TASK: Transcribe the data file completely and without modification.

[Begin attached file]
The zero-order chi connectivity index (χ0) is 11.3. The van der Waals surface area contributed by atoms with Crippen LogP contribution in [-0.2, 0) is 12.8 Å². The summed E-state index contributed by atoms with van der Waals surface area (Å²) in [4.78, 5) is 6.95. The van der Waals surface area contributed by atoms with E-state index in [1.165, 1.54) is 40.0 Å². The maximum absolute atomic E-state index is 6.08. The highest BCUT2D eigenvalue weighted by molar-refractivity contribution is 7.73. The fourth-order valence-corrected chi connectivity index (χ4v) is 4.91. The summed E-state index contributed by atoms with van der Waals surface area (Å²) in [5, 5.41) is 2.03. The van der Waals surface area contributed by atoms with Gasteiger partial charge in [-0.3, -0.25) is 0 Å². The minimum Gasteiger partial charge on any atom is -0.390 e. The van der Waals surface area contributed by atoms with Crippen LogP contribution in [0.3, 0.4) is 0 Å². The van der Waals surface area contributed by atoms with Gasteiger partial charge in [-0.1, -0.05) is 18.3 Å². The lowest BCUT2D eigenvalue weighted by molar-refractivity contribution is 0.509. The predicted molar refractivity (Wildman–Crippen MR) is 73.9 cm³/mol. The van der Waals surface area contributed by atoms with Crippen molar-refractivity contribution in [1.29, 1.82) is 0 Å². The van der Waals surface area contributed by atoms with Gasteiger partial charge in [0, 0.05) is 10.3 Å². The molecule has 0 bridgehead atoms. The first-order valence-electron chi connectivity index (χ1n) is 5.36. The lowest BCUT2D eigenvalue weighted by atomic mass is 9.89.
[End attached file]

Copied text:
The zero-order chi connectivity index (χ0) is 11.3. The van der Waals surface area contributed by atoms with Crippen LogP contribution in [-0.2, 0) is 12.8 Å². The summed E-state index contributed by atoms with van der Waals surface area (Å²) in [4.78, 5) is 6.95. The van der Waals surface area contributed by atoms with E-state index in [1.165, 1.54) is 40.0 Å². The maximum absolute atomic E-state index is 6.08. The highest BCUT2D eigenvalue weighted by molar-refractivity contribution is 7.73. The fourth-order valence-corrected chi connectivity index (χ4v) is 4.91. The summed E-state index contributed by atoms with van der Waals surface area (Å²) in [5, 5.41) is 2.03. The van der Waals surface area contributed by atoms with Gasteiger partial charge in [-0.3, -0.25) is 0 Å². The minimum Gasteiger partial charge on any atom is -0.390 e. The van der Waals surface area contributed by atoms with Crippen LogP contribution in [0.3, 0.4) is 0 Å². The van der Waals surface area contributed by atoms with Gasteiger partial charge in [-0.1, -0.05) is 18.3 Å². The lowest BCUT2D eigenvalue weighted by molar-refractivity contribution is 0.509. The predicted molar refractivity (Wildman–Crippen MR) is 73.9 cm³/mol. The van der Waals surface area contributed by atoms with Crippen molar-refractivity contribution in [1.29, 1.82) is 0 Å². The van der Waals surface area contributed by atoms with Gasteiger partial charge in [0, 0.05) is 10.3 Å². The molecule has 0 bridgehead atoms. The first-order valence-electron chi connectivity index (χ1n) is 5.36. The lowest BCUT2D eigenvalue weighted by atomic mass is 9.89.